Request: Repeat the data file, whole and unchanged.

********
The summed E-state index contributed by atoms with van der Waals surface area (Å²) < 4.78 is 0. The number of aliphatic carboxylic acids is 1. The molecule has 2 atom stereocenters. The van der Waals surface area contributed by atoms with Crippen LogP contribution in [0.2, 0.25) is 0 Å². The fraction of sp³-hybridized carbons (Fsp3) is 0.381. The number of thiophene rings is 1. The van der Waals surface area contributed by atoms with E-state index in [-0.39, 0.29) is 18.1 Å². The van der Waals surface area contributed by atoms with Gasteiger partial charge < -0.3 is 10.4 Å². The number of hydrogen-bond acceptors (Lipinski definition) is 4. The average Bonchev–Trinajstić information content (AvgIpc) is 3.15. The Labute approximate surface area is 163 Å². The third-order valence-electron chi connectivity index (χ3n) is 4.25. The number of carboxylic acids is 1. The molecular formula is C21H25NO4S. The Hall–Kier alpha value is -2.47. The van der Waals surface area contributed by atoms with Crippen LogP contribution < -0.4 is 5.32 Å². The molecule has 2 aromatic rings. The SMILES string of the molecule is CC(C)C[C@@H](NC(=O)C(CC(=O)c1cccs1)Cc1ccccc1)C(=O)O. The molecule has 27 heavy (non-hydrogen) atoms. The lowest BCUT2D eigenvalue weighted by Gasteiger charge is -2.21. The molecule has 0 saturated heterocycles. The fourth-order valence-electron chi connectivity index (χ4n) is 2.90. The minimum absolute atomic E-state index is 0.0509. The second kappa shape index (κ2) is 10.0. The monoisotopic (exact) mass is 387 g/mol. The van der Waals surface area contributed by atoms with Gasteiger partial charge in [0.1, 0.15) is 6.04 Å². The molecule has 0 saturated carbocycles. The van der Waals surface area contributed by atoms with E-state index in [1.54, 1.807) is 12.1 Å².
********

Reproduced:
The summed E-state index contributed by atoms with van der Waals surface area (Å²) < 4.78 is 0. The number of aliphatic carboxylic acids is 1. The molecule has 2 atom stereocenters. The van der Waals surface area contributed by atoms with Crippen LogP contribution in [0.2, 0.25) is 0 Å². The fraction of sp³-hybridized carbons (Fsp3) is 0.381. The number of thiophene rings is 1. The van der Waals surface area contributed by atoms with E-state index in [-0.39, 0.29) is 18.1 Å². The van der Waals surface area contributed by atoms with Gasteiger partial charge < -0.3 is 10.4 Å². The number of hydrogen-bond acceptors (Lipinski definition) is 4. The average Bonchev–Trinajstić information content (AvgIpc) is 3.15. The Labute approximate surface area is 163 Å². The third-order valence-electron chi connectivity index (χ3n) is 4.25. The number of carboxylic acids is 1. The molecular formula is C21H25NO4S. The Hall–Kier alpha value is -2.47. The van der Waals surface area contributed by atoms with Crippen LogP contribution < -0.4 is 5.32 Å². The molecule has 2 aromatic rings. The SMILES string of the molecule is CC(C)C[C@@H](NC(=O)C(CC(=O)c1cccs1)Cc1ccccc1)C(=O)O. The molecule has 27 heavy (non-hydrogen) atoms. The lowest BCUT2D eigenvalue weighted by Gasteiger charge is -2.21. The molecule has 0 saturated heterocycles. The fourth-order valence-electron chi connectivity index (χ4n) is 2.90. The minimum absolute atomic E-state index is 0.0509. The second kappa shape index (κ2) is 10.0. The monoisotopic (exact) mass is 387 g/mol. The van der Waals surface area contributed by atoms with Gasteiger partial charge in [0.1, 0.15) is 6.04 Å². The molecule has 0 saturated carbocycles. The van der Waals surface area contributed by atoms with E-state index in [1.54, 1.807) is 12.1 Å².